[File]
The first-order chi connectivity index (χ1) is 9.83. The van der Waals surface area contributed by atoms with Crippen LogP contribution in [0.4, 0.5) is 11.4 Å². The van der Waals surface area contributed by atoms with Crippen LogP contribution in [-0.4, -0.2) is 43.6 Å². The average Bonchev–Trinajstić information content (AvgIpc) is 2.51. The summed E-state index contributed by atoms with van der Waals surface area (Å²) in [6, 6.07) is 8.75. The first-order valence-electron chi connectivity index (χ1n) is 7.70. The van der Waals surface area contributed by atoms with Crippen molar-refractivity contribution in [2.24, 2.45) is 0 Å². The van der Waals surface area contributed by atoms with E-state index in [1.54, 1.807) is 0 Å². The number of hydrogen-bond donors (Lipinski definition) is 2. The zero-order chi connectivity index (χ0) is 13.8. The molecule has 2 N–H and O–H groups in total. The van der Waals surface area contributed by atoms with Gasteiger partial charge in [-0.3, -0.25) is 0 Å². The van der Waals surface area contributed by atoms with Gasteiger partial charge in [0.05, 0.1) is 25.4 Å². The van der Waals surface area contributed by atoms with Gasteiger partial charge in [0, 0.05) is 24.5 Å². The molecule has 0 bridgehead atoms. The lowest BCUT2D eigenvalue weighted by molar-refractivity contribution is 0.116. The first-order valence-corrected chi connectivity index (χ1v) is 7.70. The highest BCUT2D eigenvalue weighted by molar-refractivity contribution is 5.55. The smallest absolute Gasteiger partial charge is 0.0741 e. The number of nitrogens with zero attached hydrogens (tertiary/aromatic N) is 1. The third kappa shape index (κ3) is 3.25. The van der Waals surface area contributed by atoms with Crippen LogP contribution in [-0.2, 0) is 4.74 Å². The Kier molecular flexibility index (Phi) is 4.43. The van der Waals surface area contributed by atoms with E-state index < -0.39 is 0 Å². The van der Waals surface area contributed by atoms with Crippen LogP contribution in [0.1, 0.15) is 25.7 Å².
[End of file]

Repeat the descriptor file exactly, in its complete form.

The first-order chi connectivity index (χ1) is 9.83. The van der Waals surface area contributed by atoms with Crippen LogP contribution in [0.4, 0.5) is 11.4 Å². The van der Waals surface area contributed by atoms with Crippen LogP contribution in [-0.4, -0.2) is 43.6 Å². The average Bonchev–Trinajstić information content (AvgIpc) is 2.51. The summed E-state index contributed by atoms with van der Waals surface area (Å²) in [6, 6.07) is 8.75. The first-order valence-electron chi connectivity index (χ1n) is 7.70. The van der Waals surface area contributed by atoms with Crippen molar-refractivity contribution in [2.24, 2.45) is 0 Å². The van der Waals surface area contributed by atoms with E-state index in [1.54, 1.807) is 0 Å². The number of hydrogen-bond donors (Lipinski definition) is 2. The zero-order chi connectivity index (χ0) is 13.8. The molecule has 2 N–H and O–H groups in total. The van der Waals surface area contributed by atoms with Gasteiger partial charge in [-0.3, -0.25) is 0 Å². The van der Waals surface area contributed by atoms with Gasteiger partial charge in [0.05, 0.1) is 25.4 Å². The van der Waals surface area contributed by atoms with Gasteiger partial charge in [0, 0.05) is 24.5 Å². The molecule has 0 bridgehead atoms. The lowest BCUT2D eigenvalue weighted by molar-refractivity contribution is 0.116. The first-order valence-corrected chi connectivity index (χ1v) is 7.70. The highest BCUT2D eigenvalue weighted by molar-refractivity contribution is 5.55. The smallest absolute Gasteiger partial charge is 0.0741 e. The number of nitrogens with zero attached hydrogens (tertiary/aromatic N) is 1. The third kappa shape index (κ3) is 3.25. The van der Waals surface area contributed by atoms with Crippen LogP contribution in [-0.2, 0) is 4.74 Å². The Kier molecular flexibility index (Phi) is 4.43. The van der Waals surface area contributed by atoms with E-state index < -0.39 is 0 Å². The van der Waals surface area contributed by atoms with Crippen LogP contribution in [0.1, 0.15) is 25.7 Å².